Step by step, I descended through jungle and quaint villages towards Nongriat. I passed women in tartan shawls, carrying bamboo baskets of produce on their heads. Smiling at me through their red teeth, stained from years of chewing beetle nut. The tall palms in which the nuts are grown surrounded us, shaping the dense green forest.
After a few hours, a clearing opened out to a river, and I saw my first bridge. Twisting and turning, it was made from the roots of rubber trees, which are trained by the Khasi people to grow into strong and stable structures. The area is one of the wettest in the world, and after heavy rain, these bridges are essential for people to pass between villages in the region. As I crossed the bridge, I saw the skill that had made it come to life, and the incredible way in which nature had worked together with man to help make the lives of the locals here easier.
I was in India, but perhaps not the India you know. Some 2,000 kilometres from the Taj Mahal, the East Khasi Hills are full of jungle-clad mountains, emerald-coloured waterfalls and tribal communities where women rule the roost.
A few days earlier I had arrived in Cherrapunjee, in a battered jeep that had carried me from Shillong, the capital of Meghalaya state. Located just north of the Bangladesh-India border, Meghalaya is sandwiched between the Assam plains and the vast lands of Bengal. Hindu temples are replaced with white churches; saris with tartan shawls; and dry, dusty landscapes with wet rolling hills.
My first day was market day. The town was shrouded in a thick layer of mist, but the vibrant sacks of the buzzing marketplace filled the little hillside town with colour. I walked around, observing the women selling red chillies, bundles of green vegetables and the round, orange beetle nuts that sat in bags on the open courtyard of the market floor.
The next day, I took a bus to the small village of Tyrna and began to descend into the valleys below. After spotting my first root bridge, the path snaked through a local village where Khasi children greeted me with beaming grins and women hung washing from lines tied beneath the beetle palms. I stopped for tea a few times – a drink which is as much a part of life here as it is across the rest of the sub-continent. As usual, it’s sweet, milky and laced with spices.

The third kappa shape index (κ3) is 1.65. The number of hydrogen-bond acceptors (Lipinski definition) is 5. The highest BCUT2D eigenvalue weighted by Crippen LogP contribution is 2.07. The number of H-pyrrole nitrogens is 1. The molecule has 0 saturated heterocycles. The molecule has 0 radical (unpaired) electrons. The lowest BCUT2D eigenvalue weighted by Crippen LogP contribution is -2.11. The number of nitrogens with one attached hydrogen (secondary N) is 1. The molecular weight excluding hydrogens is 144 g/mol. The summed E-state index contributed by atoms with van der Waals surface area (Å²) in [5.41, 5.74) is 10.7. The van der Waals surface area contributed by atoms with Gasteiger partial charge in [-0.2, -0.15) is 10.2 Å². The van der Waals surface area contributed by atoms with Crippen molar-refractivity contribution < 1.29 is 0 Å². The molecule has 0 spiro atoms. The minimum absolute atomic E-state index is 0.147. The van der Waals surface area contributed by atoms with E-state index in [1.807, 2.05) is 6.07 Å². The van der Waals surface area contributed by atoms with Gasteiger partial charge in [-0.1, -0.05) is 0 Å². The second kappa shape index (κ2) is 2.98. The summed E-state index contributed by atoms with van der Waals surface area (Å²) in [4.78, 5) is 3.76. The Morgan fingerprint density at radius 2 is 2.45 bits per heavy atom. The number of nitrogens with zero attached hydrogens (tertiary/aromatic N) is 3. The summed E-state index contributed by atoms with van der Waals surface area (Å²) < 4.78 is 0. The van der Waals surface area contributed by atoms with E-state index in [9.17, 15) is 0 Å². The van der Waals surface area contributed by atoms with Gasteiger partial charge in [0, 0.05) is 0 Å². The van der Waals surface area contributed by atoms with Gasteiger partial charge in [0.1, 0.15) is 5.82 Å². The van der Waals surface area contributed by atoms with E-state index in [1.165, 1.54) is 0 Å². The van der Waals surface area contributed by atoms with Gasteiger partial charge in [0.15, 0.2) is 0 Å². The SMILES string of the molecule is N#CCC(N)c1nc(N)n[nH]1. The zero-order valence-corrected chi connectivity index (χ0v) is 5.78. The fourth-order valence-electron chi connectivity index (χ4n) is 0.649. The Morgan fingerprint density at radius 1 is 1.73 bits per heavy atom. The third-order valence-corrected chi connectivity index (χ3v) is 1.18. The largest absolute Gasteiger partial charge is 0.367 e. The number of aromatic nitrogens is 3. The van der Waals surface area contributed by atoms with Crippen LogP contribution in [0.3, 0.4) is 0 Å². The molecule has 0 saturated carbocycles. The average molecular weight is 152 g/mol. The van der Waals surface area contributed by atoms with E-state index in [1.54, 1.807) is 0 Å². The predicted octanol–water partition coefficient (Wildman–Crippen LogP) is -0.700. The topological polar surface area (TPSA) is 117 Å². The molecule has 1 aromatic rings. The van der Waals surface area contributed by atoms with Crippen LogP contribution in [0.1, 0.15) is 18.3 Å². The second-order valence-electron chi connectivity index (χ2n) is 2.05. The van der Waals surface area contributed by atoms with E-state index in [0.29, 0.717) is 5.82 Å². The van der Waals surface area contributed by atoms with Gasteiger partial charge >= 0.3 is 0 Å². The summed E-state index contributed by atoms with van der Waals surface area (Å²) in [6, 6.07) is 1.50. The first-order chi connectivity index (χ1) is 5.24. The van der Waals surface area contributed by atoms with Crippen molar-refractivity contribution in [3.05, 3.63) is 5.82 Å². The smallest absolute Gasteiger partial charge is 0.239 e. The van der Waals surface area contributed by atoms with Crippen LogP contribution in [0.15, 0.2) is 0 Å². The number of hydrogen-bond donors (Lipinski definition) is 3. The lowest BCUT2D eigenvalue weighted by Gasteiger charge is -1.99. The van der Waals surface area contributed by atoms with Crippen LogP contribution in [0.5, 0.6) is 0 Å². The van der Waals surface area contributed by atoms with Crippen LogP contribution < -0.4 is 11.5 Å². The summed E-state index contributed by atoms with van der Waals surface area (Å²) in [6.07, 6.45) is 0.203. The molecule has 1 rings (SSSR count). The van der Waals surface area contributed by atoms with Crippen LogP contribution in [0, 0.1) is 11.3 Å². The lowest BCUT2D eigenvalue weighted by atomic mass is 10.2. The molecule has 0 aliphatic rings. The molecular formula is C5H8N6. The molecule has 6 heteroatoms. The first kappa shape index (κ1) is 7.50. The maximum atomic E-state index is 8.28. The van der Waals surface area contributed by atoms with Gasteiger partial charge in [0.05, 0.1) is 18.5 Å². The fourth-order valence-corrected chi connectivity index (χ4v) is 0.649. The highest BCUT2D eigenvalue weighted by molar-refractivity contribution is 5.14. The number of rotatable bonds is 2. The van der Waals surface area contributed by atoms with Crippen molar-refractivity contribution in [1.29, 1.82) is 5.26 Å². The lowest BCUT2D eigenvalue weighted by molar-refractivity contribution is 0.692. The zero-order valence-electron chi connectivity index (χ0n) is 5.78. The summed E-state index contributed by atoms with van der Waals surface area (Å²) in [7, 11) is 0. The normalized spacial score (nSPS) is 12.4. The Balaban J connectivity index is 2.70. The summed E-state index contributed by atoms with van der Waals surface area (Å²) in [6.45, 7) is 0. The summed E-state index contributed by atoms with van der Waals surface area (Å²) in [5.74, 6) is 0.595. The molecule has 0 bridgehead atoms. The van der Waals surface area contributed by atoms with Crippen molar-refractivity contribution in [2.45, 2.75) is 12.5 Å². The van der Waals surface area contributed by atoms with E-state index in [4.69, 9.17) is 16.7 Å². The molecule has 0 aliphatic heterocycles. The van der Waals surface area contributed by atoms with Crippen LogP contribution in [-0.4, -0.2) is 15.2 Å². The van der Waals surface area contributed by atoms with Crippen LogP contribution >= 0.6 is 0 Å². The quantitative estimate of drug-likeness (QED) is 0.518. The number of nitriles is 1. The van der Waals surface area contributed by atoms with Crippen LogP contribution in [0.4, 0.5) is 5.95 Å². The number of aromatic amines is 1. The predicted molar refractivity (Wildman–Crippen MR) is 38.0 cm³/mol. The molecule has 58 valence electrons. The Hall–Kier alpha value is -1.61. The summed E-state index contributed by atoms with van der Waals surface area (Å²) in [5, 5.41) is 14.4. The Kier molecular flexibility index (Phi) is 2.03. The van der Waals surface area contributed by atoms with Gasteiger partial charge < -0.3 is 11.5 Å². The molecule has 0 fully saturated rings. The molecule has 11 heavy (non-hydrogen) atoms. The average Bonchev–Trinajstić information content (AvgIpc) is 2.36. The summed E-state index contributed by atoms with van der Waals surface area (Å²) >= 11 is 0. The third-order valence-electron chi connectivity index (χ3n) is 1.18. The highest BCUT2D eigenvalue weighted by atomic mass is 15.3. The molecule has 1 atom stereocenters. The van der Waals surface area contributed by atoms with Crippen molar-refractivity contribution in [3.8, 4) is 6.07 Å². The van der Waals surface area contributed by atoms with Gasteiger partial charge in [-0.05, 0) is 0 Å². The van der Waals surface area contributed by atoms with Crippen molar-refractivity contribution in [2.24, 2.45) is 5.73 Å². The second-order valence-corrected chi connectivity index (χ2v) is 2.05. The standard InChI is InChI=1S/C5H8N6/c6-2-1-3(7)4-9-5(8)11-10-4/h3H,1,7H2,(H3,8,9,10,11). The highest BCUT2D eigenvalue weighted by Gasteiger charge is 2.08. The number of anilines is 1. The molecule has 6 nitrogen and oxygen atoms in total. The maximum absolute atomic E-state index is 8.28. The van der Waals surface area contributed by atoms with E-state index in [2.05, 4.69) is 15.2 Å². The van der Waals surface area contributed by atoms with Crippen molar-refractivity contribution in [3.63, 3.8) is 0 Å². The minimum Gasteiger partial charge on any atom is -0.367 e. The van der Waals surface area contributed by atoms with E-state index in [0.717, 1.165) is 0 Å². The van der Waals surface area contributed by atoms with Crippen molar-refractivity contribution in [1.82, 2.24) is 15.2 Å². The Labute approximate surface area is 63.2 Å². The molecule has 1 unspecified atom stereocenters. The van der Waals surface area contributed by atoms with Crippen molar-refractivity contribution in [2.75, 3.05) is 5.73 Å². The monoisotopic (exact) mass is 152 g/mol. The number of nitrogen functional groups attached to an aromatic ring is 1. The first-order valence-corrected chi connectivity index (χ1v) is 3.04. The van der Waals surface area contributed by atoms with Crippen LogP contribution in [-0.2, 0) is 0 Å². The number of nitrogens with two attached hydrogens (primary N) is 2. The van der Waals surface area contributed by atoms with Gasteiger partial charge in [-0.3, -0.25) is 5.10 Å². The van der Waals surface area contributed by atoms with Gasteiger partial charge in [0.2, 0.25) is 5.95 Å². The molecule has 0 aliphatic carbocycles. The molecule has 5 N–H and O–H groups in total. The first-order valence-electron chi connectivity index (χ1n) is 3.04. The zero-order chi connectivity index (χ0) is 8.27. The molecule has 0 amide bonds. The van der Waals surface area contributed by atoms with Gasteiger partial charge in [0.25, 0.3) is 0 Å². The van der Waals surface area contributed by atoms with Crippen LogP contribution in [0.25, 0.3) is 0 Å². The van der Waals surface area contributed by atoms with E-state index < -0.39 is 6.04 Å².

I arrived at Nongriat around lunchtime and found a comfy bed in a homestay with a balcony and beautiful valley views. The village here is one of the prettiest I’ve ever seen. Clamber up to the church on the hillside and you’ll see houses dotted across bright green valleys and the tall beetle palms protruding from the fauna below. The Khasi tribes here have been welcoming tourists for the last few years, and lots of the homes offer beds for guests coming to see the bridges. Many will often stay longer than planned after falling for this truly peaceful place.
Khasi culture is matrilineal, meaning the family name and property is passed down through the female line instead of the male. The women here are powerful, bold and confident. The homestay I choose is run by seven local women, as part of a self-help project. Veronica, my host, is caring and incredibly accommodating. As well as running the homestay, she forages black pepper, crushes it and sells it to businesses in Shillong. She’s not only a fierce woman, but a double entrepreneur too. She tells me that these valleys are dotted with gems – waterfalls and viewpoints, hidden bridges and crystalline swimming pools.
The next day I head out to find a few of them. I pass the village church again and spot bees buzzing around honey hives and children running barefoot down to the river path. I follow their footsteps and it’s only minutes later that I find Nongriat’s greatest attraction – the double decker root bridge. Hanging over the water, the two bridges are created from the huge rubber trees sitting on either side.
The East Khasi Hills are one of the wettest places on earth, and unlike ordinary wooden bridges, the root bridges were found to withstand heavy rain much better. I continue on from here and find myself on the track to Rainbow Falls. Through jungle, I find swimming spots with the clearest water imaginable. And at the falls, I see a rainbow created as the water crashes into the pools below. The landscape here looks like it’s been pulled straight from the pages of a fairy-tale.
Back at Veronica’s, the evenings are serene. I find the time and space to finish the last chapter of my book, before she serves me up a feast of food I might more commonly associate with my travels in Myanmar than elsewhere in India.
It’s my last day in Meghalaya, as I plan to head north again and back into Assam. I came here to see the root bridges, and while they’ve astounded me, it is the Khasi culture that leaves the lasting impression on my mind. And the strong, vivacious women of these rolling hills.
Feature image C/O Annapurna Mellor.